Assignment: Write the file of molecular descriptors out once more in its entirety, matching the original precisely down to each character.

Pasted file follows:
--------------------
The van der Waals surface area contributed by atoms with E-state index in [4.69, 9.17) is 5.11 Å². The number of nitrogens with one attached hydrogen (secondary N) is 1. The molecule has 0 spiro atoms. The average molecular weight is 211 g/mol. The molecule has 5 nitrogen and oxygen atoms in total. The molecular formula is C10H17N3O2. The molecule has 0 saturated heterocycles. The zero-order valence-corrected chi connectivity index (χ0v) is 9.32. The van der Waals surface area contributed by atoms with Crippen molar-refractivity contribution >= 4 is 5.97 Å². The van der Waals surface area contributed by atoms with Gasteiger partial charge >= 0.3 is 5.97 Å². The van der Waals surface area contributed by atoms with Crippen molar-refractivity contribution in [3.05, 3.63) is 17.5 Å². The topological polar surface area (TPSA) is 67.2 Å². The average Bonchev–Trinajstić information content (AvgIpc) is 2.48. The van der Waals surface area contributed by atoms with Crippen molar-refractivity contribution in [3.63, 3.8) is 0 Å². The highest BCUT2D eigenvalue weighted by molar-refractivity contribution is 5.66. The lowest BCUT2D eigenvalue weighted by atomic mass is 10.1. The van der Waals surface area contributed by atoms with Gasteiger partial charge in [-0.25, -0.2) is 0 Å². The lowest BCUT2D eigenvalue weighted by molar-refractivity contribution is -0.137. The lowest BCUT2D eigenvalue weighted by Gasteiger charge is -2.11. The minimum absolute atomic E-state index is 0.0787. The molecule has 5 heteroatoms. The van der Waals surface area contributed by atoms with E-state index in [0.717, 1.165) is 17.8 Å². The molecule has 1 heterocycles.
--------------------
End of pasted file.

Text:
The van der Waals surface area contributed by atoms with E-state index in [4.69, 9.17) is 5.11 Å². The number of nitrogens with one attached hydrogen (secondary N) is 1. The molecule has 0 spiro atoms. The average molecular weight is 211 g/mol. The molecule has 5 nitrogen and oxygen atoms in total. The molecular formula is C10H17N3O2. The molecule has 0 saturated heterocycles. The zero-order valence-corrected chi connectivity index (χ0v) is 9.32. The van der Waals surface area contributed by atoms with Crippen molar-refractivity contribution >= 4 is 5.97 Å². The van der Waals surface area contributed by atoms with Gasteiger partial charge >= 0.3 is 5.97 Å². The van der Waals surface area contributed by atoms with Crippen molar-refractivity contribution in [3.05, 3.63) is 17.5 Å². The topological polar surface area (TPSA) is 67.2 Å². The average Bonchev–Trinajstić information content (AvgIpc) is 2.48. The van der Waals surface area contributed by atoms with Crippen molar-refractivity contribution in [3.63, 3.8) is 0 Å². The highest BCUT2D eigenvalue weighted by molar-refractivity contribution is 5.66. The lowest BCUT2D eigenvalue weighted by atomic mass is 10.1. The van der Waals surface area contributed by atoms with Gasteiger partial charge in [-0.25, -0.2) is 0 Å². The lowest BCUT2D eigenvalue weighted by molar-refractivity contribution is -0.137. The lowest BCUT2D eigenvalue weighted by Gasteiger charge is -2.11. The minimum absolute atomic E-state index is 0.0787. The molecule has 5 heteroatoms. The van der Waals surface area contributed by atoms with E-state index in [0.717, 1.165) is 17.8 Å². The molecule has 1 heterocycles.